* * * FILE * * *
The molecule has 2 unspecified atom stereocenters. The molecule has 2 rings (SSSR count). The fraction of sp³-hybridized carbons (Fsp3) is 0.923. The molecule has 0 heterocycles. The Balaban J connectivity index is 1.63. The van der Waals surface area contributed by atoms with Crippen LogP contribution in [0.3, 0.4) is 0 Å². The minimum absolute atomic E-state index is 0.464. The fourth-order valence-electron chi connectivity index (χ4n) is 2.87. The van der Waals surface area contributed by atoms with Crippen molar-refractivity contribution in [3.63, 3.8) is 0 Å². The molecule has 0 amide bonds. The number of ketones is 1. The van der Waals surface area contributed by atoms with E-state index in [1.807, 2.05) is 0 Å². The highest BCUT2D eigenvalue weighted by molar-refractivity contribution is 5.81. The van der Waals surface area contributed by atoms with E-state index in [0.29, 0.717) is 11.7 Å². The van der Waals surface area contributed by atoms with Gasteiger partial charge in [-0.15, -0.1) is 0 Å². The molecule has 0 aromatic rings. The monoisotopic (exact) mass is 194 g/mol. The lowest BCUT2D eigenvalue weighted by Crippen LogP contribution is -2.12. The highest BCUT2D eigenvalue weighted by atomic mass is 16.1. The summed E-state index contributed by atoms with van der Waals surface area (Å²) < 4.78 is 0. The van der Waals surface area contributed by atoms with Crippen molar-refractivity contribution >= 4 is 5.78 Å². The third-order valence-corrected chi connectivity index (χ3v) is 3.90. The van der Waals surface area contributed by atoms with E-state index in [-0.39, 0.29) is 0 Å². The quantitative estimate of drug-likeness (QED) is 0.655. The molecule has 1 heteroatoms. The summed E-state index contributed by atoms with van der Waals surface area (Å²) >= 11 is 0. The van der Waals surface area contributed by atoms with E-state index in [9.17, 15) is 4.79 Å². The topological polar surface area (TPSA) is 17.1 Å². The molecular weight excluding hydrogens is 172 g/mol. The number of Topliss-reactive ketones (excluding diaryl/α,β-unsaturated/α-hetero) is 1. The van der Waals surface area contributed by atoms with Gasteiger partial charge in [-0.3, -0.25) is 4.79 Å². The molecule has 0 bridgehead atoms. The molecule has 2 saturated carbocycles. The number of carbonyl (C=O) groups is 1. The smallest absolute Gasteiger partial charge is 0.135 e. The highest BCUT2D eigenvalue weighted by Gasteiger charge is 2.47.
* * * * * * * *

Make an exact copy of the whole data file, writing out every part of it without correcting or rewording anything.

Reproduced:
The molecule has 2 unspecified atom stereocenters. The molecule has 2 rings (SSSR count). The fraction of sp³-hybridized carbons (Fsp3) is 0.923. The molecule has 0 heterocycles. The Balaban J connectivity index is 1.63. The van der Waals surface area contributed by atoms with Crippen LogP contribution in [0.3, 0.4) is 0 Å². The minimum absolute atomic E-state index is 0.464. The fourth-order valence-electron chi connectivity index (χ4n) is 2.87. The van der Waals surface area contributed by atoms with Crippen molar-refractivity contribution in [3.63, 3.8) is 0 Å². The molecule has 0 amide bonds. The number of ketones is 1. The van der Waals surface area contributed by atoms with E-state index in [1.807, 2.05) is 0 Å². The highest BCUT2D eigenvalue weighted by molar-refractivity contribution is 5.81. The van der Waals surface area contributed by atoms with E-state index in [0.29, 0.717) is 11.7 Å². The van der Waals surface area contributed by atoms with Gasteiger partial charge in [-0.15, -0.1) is 0 Å². The molecule has 0 aromatic rings. The monoisotopic (exact) mass is 194 g/mol. The lowest BCUT2D eigenvalue weighted by Crippen LogP contribution is -2.12. The highest BCUT2D eigenvalue weighted by atomic mass is 16.1. The summed E-state index contributed by atoms with van der Waals surface area (Å²) < 4.78 is 0. The van der Waals surface area contributed by atoms with Crippen molar-refractivity contribution >= 4 is 5.78 Å². The third-order valence-corrected chi connectivity index (χ3v) is 3.90. The van der Waals surface area contributed by atoms with E-state index in [-0.39, 0.29) is 0 Å². The quantitative estimate of drug-likeness (QED) is 0.655. The molecule has 1 heteroatoms. The summed E-state index contributed by atoms with van der Waals surface area (Å²) >= 11 is 0. The van der Waals surface area contributed by atoms with E-state index in [9.17, 15) is 4.79 Å². The topological polar surface area (TPSA) is 17.1 Å². The molecular weight excluding hydrogens is 172 g/mol. The number of Topliss-reactive ketones (excluding diaryl/α,β-unsaturated/α-hetero) is 1. The van der Waals surface area contributed by atoms with Gasteiger partial charge in [-0.3, -0.25) is 4.79 Å². The molecule has 0 bridgehead atoms. The molecule has 2 saturated carbocycles. The number of carbonyl (C=O) groups is 1. The smallest absolute Gasteiger partial charge is 0.135 e. The highest BCUT2D eigenvalue weighted by Gasteiger charge is 2.47.